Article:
We then talked about getting a sense of the 2013 Council’s view of a parking management project in the broader context of other Council priorities.  Until or unless we get new feedback from the Council’s upcoming planning session, we’re going to stick with the concept of project completion (a summary of our findings and some kind of recommendations for the Council) at the end of the first quarter.

Finally, we identified stakeholders groups for face-to-face meetings.  They are, in no particular order:

Building Owners
Restaurant Owners
Office Users
City Staff
College Students
Public Transportation Users

Our first face-to-face meeting will be with stakeholders who have a significant economic stake in downtown parking management, Building Owners.  Ideally, we’d like to meet with at least one group every week.

In parallel with our face-to-face meetings, we plan to spend time identifying parking management techniques used by other communities.  We don’t want to drive the discussion, for that, we’re looking to the stakeholders.  However, we are interested in the state of the art…or at least “best practices”.  If you’ve heard of anything clever, please let us know.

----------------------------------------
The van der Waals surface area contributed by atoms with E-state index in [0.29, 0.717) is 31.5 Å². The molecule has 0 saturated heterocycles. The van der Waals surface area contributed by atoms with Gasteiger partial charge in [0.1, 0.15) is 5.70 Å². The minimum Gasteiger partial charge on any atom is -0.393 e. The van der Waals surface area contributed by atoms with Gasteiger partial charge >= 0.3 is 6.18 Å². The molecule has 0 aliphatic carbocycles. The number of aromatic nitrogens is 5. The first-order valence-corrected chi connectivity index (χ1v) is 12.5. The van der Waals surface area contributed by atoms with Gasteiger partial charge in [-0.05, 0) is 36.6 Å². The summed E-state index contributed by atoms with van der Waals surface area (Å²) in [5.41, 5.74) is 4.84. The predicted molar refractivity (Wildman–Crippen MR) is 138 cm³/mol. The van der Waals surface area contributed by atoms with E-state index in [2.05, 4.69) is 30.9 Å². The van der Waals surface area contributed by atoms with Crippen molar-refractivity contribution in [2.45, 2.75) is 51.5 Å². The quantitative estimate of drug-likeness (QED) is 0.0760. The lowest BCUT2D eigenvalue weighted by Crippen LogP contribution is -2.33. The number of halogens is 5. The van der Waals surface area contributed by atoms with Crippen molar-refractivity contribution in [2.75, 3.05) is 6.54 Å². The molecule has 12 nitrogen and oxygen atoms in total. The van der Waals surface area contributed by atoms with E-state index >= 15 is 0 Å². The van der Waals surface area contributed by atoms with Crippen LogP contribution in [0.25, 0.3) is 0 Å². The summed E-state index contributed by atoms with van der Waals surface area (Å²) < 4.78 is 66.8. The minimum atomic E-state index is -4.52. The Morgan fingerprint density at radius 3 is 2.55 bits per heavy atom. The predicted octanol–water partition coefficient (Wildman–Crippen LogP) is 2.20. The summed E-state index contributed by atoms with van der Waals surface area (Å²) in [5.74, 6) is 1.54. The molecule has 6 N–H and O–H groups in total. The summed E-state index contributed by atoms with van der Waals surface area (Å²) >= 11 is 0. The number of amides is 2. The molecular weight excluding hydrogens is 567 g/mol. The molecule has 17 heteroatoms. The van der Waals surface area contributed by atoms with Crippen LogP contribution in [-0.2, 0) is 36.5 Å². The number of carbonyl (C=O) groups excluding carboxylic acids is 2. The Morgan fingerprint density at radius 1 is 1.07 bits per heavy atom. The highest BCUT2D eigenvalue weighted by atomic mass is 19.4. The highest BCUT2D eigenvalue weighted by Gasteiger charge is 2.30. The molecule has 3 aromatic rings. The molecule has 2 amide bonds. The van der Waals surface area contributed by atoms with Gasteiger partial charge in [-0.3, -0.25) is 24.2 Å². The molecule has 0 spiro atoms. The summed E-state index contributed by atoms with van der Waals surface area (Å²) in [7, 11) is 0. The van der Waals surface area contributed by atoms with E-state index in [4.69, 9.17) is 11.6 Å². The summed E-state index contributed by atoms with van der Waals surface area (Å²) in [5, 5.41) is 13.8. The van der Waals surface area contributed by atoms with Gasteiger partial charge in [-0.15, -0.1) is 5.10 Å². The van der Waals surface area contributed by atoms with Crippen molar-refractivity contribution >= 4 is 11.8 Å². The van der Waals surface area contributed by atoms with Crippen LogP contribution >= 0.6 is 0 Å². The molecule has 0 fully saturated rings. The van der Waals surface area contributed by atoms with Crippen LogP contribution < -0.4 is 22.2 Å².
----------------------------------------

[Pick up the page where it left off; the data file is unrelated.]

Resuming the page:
That’s pretty much what there is to share at this point.  If you have any comments or questions, share them with us by posting them on the project website.  It’s an equal opportunity, but not anonymous, website.

Northfield News article on parking management

Northfield News
The Northfield News published an article today about the downtown parking management project.  I’ve added my entire answer to the News’ reporter Kaitlyn Walsh (@NFNKaitlyn) as there were topics covered in the e-mailed questions that were not included in the newspaper article.  Here’s my e-mail:

Kaitlyn –

I have copied the NDDC President, Greg Kneser, and the Chair of the NDDC’s Parking Task Force, Keith Covey.  I have also copied the Parking Management Team, Chris Heineman and Griff Wigley.